"I don't have the words to explain what it means to be recognized," Jimenez said, adding that he's excited to connect with mentors in the field of financial planning. "I'm just glad that there are resources out there to help low-income, first-generation students pursue a career in this."
An Early Passion for Finance
A Tucson native and first-generation college student, Jimenez grew up on the southeast side and spent most of his downtime playing soccer with friends.
His passion for business and making sense of finances started early. In middle school, Jimenez began selling snacks to other kids in his neighborhood, buying chips and popsicles during family shopping trips and selling them at a markup during soccer meetups.
"That didn't go too well – I ate all my inventory," he said with a chuckle.
Jimenez went on to attend Desert View High School where he took an interest in science, technology, engineering and math courses. His older brother, a computer scientist who had an interest in researching stocks and mutual funds, helped spark Gama's passion for finance, and Gama turned to him often with questions.
Jimenez's other passion was finding ways to serve his community. Though he had considered attending college outside of Arizona, he said he was intrigued by the opportunity to stay in Tucson and give back to his hometown.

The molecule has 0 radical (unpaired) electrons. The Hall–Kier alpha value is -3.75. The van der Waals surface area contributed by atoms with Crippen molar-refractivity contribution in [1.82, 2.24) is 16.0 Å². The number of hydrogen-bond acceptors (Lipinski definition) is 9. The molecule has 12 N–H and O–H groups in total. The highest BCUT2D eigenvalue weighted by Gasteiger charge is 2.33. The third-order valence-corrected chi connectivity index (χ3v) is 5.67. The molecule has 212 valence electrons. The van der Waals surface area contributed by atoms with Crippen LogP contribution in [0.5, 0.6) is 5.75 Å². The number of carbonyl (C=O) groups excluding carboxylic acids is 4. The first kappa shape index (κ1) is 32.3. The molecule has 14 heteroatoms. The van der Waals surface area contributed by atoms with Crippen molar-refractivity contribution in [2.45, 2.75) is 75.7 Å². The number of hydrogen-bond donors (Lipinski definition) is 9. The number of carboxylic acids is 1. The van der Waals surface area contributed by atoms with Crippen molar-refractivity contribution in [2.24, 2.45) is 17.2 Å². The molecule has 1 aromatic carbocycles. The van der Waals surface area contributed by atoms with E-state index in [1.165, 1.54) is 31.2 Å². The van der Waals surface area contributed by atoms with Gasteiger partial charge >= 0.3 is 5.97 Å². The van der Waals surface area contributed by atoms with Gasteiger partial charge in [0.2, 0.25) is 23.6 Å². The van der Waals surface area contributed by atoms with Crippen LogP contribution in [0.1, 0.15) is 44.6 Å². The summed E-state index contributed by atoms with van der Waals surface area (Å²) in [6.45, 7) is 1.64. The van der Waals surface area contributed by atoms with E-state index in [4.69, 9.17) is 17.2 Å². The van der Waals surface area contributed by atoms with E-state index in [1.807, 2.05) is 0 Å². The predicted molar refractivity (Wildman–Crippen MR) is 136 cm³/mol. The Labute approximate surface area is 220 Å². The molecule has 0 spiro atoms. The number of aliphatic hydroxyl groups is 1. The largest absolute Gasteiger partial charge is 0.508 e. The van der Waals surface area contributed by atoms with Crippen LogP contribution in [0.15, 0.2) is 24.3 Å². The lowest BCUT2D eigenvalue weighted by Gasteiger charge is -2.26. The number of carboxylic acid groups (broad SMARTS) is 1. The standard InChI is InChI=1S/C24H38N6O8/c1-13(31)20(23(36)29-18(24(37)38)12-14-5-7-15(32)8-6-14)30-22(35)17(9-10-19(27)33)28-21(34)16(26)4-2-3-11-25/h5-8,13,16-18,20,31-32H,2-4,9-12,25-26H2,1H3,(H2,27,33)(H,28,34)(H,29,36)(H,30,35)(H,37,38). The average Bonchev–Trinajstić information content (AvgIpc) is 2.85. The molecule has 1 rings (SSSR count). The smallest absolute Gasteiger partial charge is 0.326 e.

"I just saw in my community that a lot of people weren't paying attention to their personal finances," he said. "I felt that they needed to learn those skills or at least be given the opportunities to learn them. And I saw that there was probably a way for me to provide that if I stayed here in Tucson."
A New Major and a Promising Start
Jimenez came to the University of Arizona in fall 2018 on a Dorrance Scholarship, which serves first-generation college students attending one of Arizona's three public universities. He began as a pre-business major in the Eller College of Management and heard about the Norton School's Personal and Financial Family Planning Program during a general-education personal finance class.